What’s Really in Store-Bought Beef Broth?
Beef broth and stock are starting to get a lot of play in the kitchen as the cold weather moves in over most of the country. We find ourselves making stews, soups and slow-braised dishes of meat to fight off the chill and fortify ourselves. Beef broth also provides a delicious base for a hearty meat ragu or gravy. These long-cooking dishes warm the house, as well as the soul.
Most of us keep an ample store of homemade broths and stocks in our freezers, and it’s a good thing we do. Jill (the Real Food Forager) recently examined the most commonly found ingredients in store-bought beef broth and stock, and they are a far cry from anything most of us would classify as “food”. These ingredients, combined with industrial food practices, scrape out a product that barely merits the label “beef” at all. We’re breaking out our stock pot right now.
Did you know that commercial store bought beef broth and beef stock has hardly any beef in it? The The U.S. Department of Agriculture (USDA) requires a ratio of 135 parts water to only 1 part beef in broth or stock. So you may as well ask – where’s the beef?
Manufacturers are intent on creating a beef stock that emulates the beef stock and broth from traditional cooks but at a much lower cost and consequently a much lower quality. Does that surprise you?
Advances in Food Chemistry
There are always new techniques and advances in food manufacturing and stocks and broths have followed suit. The company goal is to make a stock or broth that really tastes beefy and savory but without using a lot of beef. There is no attention paid to the actual health benefits (which are many) of a good quality homemade beef bone broth. And none paid to the nutrition or lack thereof, in commercial stocks.
In fact, most commercial stocks use chemical additives and flavor enhancers to beef it up.
Cooks Illustrated Took a Look at Beef Broths
In 2010 the magazine Cooks Illustrated revisited beef broth tasting. In a previous tasting, they had found that most commercial broths tasted, “like the foam and crud you might skim off a pot of stock.”
However, in 2010 they tried again and found two companies that seemed to produce a good tasting stock. When they evaluated the ingredients, they were surprised to find that both companies used very different ingredients.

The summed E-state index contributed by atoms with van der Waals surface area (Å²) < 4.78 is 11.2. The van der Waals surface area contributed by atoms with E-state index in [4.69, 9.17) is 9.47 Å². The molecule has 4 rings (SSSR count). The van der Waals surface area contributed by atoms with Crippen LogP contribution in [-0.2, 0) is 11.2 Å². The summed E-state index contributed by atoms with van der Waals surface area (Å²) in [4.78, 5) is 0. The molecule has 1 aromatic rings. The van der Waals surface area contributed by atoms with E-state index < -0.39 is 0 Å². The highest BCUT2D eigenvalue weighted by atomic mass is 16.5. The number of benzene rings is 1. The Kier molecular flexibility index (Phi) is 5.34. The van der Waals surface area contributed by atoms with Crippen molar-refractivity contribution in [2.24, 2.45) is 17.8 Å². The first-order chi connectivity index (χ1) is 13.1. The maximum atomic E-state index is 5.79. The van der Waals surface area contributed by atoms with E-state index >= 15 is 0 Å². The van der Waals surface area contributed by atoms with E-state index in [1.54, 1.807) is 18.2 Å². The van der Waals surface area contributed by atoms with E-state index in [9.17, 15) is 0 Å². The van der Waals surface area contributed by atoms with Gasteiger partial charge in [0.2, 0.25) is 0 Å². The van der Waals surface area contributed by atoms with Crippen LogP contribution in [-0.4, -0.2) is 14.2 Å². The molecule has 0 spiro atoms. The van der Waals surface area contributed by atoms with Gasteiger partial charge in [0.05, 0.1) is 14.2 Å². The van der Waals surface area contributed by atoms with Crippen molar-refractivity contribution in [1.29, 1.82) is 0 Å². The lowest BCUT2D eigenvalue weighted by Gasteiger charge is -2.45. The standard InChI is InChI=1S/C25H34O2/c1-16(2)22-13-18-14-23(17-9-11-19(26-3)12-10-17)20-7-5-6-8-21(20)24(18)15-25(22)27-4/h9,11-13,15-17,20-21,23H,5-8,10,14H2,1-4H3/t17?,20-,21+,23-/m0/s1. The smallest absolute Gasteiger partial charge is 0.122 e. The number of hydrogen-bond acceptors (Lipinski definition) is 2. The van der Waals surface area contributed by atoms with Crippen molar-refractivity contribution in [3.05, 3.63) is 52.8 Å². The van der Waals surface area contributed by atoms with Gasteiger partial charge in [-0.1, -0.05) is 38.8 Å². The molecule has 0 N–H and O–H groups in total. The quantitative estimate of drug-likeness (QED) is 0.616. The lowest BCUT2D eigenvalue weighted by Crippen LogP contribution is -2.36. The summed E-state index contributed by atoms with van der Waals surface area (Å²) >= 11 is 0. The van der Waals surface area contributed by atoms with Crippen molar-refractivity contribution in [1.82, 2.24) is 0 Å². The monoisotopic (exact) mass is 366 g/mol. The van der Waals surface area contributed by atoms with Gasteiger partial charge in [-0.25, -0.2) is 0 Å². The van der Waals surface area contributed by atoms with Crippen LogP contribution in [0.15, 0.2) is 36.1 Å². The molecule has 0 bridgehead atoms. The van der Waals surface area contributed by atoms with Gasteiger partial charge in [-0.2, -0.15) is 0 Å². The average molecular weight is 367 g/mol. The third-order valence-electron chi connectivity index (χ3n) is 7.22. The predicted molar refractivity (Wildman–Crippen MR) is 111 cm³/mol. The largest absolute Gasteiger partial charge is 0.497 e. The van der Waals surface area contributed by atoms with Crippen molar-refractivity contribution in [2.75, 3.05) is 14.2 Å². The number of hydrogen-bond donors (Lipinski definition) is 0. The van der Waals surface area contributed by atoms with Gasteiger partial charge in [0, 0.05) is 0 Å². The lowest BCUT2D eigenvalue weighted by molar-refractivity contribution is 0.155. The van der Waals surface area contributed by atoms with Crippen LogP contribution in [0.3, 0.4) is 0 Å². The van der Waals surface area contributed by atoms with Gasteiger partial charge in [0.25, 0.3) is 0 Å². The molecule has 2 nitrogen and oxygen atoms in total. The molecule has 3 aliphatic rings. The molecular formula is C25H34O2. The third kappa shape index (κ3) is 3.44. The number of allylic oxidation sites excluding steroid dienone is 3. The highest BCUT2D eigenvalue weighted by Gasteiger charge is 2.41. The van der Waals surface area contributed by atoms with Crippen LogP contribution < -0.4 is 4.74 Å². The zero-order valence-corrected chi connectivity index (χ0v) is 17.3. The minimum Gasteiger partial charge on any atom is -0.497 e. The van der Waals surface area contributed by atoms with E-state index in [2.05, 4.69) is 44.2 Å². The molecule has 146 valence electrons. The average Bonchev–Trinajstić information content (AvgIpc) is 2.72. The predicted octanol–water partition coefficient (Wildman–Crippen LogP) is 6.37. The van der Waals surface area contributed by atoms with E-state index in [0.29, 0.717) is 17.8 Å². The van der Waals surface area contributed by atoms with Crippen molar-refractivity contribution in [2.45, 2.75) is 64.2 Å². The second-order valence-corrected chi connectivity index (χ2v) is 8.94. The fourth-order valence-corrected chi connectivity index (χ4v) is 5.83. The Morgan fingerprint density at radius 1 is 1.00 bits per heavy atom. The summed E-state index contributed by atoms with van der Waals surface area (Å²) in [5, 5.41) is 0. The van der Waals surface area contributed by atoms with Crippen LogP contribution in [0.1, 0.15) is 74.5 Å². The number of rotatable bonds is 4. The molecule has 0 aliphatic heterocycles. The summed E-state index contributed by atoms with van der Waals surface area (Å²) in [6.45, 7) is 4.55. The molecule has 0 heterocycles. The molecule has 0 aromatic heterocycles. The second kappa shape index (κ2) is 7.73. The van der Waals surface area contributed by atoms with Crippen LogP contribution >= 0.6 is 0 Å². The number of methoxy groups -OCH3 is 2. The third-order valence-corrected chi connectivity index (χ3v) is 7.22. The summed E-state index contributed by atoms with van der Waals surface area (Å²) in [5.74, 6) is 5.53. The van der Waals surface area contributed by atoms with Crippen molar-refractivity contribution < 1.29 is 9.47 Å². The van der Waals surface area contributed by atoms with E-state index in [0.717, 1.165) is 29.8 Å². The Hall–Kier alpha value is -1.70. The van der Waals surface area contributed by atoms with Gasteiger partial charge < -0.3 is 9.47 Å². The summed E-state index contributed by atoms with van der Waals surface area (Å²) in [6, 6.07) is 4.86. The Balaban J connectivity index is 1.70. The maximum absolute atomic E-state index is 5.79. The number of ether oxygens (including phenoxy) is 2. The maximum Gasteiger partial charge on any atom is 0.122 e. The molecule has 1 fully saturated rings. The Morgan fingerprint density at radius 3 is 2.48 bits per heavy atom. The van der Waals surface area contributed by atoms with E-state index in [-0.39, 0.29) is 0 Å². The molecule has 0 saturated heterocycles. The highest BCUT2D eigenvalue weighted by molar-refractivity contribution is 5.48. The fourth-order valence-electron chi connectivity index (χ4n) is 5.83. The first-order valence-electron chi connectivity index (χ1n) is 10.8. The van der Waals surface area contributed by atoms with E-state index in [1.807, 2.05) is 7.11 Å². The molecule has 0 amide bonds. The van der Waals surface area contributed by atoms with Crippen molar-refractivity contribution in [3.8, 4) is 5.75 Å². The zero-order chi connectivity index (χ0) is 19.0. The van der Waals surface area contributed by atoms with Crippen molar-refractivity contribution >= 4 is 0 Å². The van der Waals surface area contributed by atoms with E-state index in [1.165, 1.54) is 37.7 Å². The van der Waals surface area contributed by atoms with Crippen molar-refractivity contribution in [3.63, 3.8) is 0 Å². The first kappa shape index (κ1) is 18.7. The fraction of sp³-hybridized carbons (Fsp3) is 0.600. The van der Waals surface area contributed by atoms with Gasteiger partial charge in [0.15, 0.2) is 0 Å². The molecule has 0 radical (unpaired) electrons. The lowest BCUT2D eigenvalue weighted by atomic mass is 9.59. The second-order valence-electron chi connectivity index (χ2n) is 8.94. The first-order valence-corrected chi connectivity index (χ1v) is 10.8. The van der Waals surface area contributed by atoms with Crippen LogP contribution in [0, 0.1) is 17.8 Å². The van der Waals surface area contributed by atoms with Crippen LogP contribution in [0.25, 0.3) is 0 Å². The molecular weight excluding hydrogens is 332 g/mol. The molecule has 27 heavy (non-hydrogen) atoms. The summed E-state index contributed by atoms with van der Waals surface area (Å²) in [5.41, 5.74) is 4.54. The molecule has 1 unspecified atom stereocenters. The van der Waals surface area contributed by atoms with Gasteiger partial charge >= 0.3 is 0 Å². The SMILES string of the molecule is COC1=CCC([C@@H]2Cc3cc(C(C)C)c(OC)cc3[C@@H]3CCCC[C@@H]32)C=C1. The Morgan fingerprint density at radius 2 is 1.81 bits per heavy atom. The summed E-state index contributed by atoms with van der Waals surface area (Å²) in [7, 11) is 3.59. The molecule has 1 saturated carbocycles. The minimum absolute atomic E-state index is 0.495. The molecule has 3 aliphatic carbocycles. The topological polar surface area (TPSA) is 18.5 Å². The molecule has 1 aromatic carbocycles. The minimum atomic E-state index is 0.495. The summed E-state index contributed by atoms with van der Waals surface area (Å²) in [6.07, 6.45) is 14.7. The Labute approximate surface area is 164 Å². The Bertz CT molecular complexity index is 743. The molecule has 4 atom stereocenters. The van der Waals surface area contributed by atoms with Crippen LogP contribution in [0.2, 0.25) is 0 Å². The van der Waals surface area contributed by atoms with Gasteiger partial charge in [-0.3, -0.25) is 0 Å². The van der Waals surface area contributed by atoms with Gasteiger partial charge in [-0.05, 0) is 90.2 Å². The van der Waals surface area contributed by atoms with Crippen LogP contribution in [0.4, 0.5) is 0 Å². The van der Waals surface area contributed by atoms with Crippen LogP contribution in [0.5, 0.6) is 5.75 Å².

“One brand listed nearly 20 ingredients—many of them processed additives—while the other listed less than half that. According to the labels, the former stock also boasted a total of 7 grams of protein per serving, while the latter had just 3. How could two broths with quite different protein counts still share such a similarly beefy flavor—and accomplish it in seemingly very different ways?”
They found that that depends upon how you define protein. Aha. Another underhanded industry deception.
Moisture-Protein Ratio (MPR)
The first ingredient in one of the two favorites was beef stock. But this couldn’t account for the beefy flavor, as it is only 1 part meat to 135 parts water. This is known in the industry as the moisture-protein ratio.
That translates to less than 1 ounce beef to a gallon of water. At home you would use at least three to four pounds of meat to one gallon of water.
The MPR of 1:135 clearly means that it is watered down considerably — pathetically. Any nutrients that may actually be in the commercial broth would be few and far between.
Beef extract is also a term that is regulated by the USDA. It refers to a mixture made from boiling consecutive batches of meat in the same cooking liquid until it boasts 75 percent “solids” to 25 percent “moisture.”
This could bring up the protein content on the label and account for the beef flavor.
However, the beef extract is typically made from highly processed meats such as corned beef or corned beef byproducts which may have very questionable additives used in the curing process.
Do you make all your own stocks and broths at home?
This article originally appeared on RealFoodForager.com. It is partially posted here with permission of the author.
Photo Credit: Jill (the Real Food Forager)
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